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  1. #1
    BluesTalk Member
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    Default Your advice for singing, please!

    Hi!

    I have a reasonable handle on playing and writing, but my singing usually disappoints me (and worse, I suspect: others).

    Here's a web page with some of my bluesier stuff.

    http://www.thefullertons.net/nothin-...ues-blues.html

    It's all me singing and playing. (Leon Fullerton is my alter ego - as real as I want him to be.) Have any suggestions for improving my singing?

    Thanks!

    cb
    www.thefullertons.net
    ( ):::

  2. #2
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    Default

    Hi Bernie/Leon,
    Thanks for the interesting link.

    Clearly you have chosen and accomplished your style, close miked talking blues in low register, so in a way you have reached your goal already. It is hard to say to which direction you should develop your singing, as it depends on your musical taste and goals, natural vocal range and resources of blues phrasing.

    It is one’s strength to know your limits and not over try things that you cannot technically do or which sound as false emulation. There are enough examples of the latter.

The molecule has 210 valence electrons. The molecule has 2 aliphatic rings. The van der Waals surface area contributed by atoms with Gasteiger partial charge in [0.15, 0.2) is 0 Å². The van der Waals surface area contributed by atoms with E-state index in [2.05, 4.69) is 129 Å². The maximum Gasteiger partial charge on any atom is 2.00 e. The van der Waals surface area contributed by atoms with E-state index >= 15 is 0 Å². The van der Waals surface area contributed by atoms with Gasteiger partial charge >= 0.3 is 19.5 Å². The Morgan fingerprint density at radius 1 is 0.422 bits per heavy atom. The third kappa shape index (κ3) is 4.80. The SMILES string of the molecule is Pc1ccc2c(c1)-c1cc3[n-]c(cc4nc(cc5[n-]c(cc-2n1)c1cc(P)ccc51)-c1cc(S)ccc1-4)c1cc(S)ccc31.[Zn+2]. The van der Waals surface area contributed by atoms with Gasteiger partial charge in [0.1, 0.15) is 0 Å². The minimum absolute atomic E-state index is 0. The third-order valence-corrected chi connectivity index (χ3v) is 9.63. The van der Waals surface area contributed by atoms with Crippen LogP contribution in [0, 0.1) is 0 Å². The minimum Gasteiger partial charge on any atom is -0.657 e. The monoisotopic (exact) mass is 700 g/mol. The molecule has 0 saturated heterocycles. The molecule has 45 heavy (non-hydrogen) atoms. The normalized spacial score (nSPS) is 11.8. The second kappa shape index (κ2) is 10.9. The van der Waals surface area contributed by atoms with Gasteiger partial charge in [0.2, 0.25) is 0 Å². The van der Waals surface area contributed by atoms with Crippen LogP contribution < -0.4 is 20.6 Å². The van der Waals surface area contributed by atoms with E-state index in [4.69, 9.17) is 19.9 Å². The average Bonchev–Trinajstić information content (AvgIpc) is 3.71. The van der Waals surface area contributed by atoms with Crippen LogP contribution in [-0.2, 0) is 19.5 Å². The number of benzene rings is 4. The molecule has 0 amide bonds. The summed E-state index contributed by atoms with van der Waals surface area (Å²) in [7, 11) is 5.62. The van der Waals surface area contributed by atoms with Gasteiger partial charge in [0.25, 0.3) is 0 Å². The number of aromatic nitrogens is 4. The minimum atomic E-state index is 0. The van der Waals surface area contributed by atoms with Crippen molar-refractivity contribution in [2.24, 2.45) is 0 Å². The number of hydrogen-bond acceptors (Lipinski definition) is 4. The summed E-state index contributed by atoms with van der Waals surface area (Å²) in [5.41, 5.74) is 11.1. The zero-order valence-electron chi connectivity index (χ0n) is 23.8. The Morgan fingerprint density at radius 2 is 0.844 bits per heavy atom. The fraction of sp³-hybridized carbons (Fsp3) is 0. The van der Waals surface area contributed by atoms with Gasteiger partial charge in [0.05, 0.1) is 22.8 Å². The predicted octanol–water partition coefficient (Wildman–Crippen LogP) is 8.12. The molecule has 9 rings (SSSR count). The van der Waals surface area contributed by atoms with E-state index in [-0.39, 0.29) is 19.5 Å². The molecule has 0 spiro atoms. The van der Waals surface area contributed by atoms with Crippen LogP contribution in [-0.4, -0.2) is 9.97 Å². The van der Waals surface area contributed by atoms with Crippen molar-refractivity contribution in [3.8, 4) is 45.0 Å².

Roy Buchanan is an example of a guy who knows his singing limits (he sucks) and does not over try and suck more. And he gets away with it, of course compensated largely with his good guitar work.
    Last edited by rabward; 03-15-2016 at 12:24 PM.

  3. #3
    BluesLover
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    Default

    Charlie, for many, singing is like a new sport. It takes stretching & strengthening of the vocal chords and related muscles, through daily practice. Whenever I've been singing for 45 mins., daily for eight weeks, my ability to control my voice, hit & hold notes, and add inflections, gets better.

    Gotta add that rabward's advice is wise, IMHO, and you may have limits unique to your body. Enjoy the fact that true folk music like Blues has casual quality standards but and high enjoyment standards.

  4. #4
    BluesTalk Member
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    Default

    Yup! Roy Buchanan, Danny Gatton, and Ronnie Earle didn't/don't need to sing at all to put it across. I'll never be more than a C guitarist, and song writing is what I do best.

    So your and Rabward's comments (Rab, I like your reminder about "casual quality standards"!) help.

    Thanks!

  5. #5
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    Default

    CB, singing is all about communication. Great singers communicate emotion as well as meaning...it's kind of like method acting. I'm a classically trained singer (opera, oratorio, etc) but you'd never guess that when I'm singing blues. Engage your gut. That said, singing scales, arpeggios, etc. is extremely helpful. Everything you do vocally should serve a musical purpose. Only scoop if it's intentional. Hit your notes head on (practicing scales and arpeggios will help with that) and when you slide, slide like you mean it. It's a cry, a groan. It's communicating emotion. That's my 2 cents. Hope it helps.

 

 

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